Horse sense

The news is full of speculation over the California recall, and whether Arnold Schwarzenegger is going to enter the race. While admittedly given "Terminator 3"'s mediocre showing both artistically and financially it may well be that Arnold should pound the pavement for other career options, there's currently only one celebrity I can think of who represents the kind of values we should be seeing in our American leadership today. Well, two, but the other one's dead, and besides, he's a horse, so I'm not sure he counts.

Over the last two days, I've seen Bruce Springsteen play Giants Stadium, and a horse named Seabiscuit run like the wind in the movie theaters, and looking at each of them in light of the other ended up being pretty illuminating.

There may not be a single person in the United States of America between the ages of 10 and 60 who hasn't, at one time or another, been deeply affected by a Bruce Springsteen song. The man has been making music for us for three decades; over that period, he's transformed himself from the poetic chronicler of young men's dreams of high octane and guitar salvation to the elegist of the ruined American city and of the dreams of glory days. In a post-2001 world, he's encouraged us to rise up, in a hopeful voice tinged with the grim knowledge that times might still get worse before they get better.

"Seabiscuit" is the story of another thoroughbred that was, um, born to run. In the hands of the motion picture industry, the clearly remarkable story of this unlikeliest of winning horses becomes a metaphor for the possibilities of scrappy American individualism and heart to triumph over seemingly insurmountable odds. In the darkest hours of the Great Depression, the movie suggests, the poor and the despairing were able to see a little of themselves in the little horse that could, showing that happy days could in fact be here again.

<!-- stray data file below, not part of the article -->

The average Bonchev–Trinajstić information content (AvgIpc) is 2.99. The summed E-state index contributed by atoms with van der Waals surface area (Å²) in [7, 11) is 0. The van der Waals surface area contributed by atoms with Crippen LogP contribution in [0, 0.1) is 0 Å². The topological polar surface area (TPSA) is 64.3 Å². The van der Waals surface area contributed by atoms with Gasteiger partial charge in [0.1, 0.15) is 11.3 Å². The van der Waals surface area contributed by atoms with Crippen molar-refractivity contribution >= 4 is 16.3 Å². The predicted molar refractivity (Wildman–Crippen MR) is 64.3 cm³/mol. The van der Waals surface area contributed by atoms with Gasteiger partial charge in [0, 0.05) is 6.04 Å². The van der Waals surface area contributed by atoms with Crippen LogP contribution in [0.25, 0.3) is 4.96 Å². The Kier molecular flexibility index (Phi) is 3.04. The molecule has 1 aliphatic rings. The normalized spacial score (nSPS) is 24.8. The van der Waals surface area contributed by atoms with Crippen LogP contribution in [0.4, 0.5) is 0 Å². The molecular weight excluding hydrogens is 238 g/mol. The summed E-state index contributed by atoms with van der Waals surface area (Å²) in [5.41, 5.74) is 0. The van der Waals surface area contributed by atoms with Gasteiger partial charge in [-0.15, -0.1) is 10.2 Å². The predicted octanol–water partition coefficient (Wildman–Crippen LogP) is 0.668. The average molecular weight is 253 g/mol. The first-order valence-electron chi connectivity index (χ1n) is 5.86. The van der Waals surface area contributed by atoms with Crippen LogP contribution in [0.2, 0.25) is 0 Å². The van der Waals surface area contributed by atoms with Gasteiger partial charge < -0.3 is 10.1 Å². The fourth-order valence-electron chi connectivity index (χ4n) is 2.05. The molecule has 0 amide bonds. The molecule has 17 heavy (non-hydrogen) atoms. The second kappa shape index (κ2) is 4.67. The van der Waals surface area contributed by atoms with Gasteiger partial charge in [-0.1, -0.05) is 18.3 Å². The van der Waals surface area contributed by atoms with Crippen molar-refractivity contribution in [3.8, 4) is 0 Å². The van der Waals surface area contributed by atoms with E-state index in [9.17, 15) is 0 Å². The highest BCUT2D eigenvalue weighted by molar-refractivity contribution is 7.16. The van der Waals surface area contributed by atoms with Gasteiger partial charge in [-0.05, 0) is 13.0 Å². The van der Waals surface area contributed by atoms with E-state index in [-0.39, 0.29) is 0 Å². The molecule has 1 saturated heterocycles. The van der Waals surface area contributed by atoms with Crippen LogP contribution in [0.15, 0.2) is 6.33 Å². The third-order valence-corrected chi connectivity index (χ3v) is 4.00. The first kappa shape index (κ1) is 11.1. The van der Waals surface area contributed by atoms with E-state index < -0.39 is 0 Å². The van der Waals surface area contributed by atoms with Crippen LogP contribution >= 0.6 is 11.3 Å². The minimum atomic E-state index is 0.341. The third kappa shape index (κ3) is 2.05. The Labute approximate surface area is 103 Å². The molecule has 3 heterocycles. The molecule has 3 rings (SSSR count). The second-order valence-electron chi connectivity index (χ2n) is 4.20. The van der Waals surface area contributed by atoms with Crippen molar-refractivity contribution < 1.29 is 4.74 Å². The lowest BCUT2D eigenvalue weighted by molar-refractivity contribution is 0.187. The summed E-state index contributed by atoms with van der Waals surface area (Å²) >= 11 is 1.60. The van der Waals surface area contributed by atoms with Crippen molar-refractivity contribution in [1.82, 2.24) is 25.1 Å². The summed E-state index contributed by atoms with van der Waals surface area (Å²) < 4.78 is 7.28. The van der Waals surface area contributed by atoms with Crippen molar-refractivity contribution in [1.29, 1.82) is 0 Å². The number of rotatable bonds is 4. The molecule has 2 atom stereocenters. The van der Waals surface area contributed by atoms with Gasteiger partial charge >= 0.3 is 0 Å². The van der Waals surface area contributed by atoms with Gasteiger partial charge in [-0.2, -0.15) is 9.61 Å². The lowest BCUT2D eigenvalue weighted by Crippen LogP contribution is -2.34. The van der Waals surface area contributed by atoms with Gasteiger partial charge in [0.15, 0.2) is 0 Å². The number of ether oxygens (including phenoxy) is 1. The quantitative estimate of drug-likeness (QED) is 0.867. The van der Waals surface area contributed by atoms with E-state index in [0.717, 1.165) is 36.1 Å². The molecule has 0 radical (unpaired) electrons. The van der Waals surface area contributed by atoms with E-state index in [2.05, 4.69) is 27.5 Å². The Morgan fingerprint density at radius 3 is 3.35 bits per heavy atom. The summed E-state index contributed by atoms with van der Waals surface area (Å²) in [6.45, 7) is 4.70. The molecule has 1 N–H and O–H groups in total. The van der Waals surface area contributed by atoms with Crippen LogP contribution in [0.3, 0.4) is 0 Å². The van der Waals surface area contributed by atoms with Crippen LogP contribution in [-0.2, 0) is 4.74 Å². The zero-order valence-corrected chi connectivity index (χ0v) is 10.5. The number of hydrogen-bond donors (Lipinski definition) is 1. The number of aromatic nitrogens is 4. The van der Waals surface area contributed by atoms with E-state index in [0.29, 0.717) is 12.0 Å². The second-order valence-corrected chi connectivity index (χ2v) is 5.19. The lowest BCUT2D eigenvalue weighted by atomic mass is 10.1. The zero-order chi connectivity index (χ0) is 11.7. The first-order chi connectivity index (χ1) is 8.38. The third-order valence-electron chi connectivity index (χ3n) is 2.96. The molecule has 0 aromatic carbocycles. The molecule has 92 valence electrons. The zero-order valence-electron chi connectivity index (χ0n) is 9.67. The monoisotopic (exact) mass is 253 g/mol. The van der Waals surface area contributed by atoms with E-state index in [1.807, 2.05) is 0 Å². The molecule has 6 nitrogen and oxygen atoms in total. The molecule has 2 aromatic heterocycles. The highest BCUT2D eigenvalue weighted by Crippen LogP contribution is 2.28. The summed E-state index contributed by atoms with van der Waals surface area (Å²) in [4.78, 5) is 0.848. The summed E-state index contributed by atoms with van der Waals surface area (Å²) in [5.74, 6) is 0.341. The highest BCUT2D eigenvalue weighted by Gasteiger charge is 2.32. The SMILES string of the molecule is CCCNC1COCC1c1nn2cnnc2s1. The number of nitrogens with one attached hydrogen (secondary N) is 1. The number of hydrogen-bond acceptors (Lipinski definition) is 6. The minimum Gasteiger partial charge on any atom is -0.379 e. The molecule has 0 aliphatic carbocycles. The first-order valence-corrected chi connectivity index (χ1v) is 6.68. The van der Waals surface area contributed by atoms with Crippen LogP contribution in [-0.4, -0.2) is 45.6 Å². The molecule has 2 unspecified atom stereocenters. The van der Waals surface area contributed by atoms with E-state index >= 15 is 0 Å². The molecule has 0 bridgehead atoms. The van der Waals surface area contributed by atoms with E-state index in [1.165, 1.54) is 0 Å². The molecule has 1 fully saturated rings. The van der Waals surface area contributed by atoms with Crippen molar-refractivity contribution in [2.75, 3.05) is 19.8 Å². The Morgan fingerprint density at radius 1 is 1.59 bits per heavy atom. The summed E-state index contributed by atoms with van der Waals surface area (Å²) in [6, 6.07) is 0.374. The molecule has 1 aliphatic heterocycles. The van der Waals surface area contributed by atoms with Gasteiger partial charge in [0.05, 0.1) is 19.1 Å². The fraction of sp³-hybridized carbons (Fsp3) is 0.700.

The Great Depression has been a touchstone for Springsteen - his title of his album "The Ghost of Tom Joad" is a homage to the character from John Steinbeck's seminal Depression novel "The Grapes of Wrath". Springsteen has always been able to take other places and times and make them speak to us; it's not such a stretch now, as George W. Bush will almost certainly become the first president to end a term of office with the fewest individuals employed since a Depression-era official named Herbert Hoover. Springsteen's historical cynicism might be willfully misunderstood at times - remember how a complicated song about Vietnam vets' troubles called "Born in the USA" became a patriotic chest-thumper? - but the songs themselves are a heady reminder of the complicated way we couch our truths in fantasies and dreams to get through the day.

One of the most interesting ways that "Seabiscuit" recasts its story is in its presentation of the struggles of this plucky horse and its equally plucky owner, trainer, and jockey not merely as rich against poor, common man against the elite, self-made against the old money, but also the West against the East: Seabiscuit's owner has made his money in California, the new frontier, while in setting up the match race that serves as the film's dramatic climax, War Admiral's plutocrat owner refuses to fight anywhere but on his own turf - the East Coast.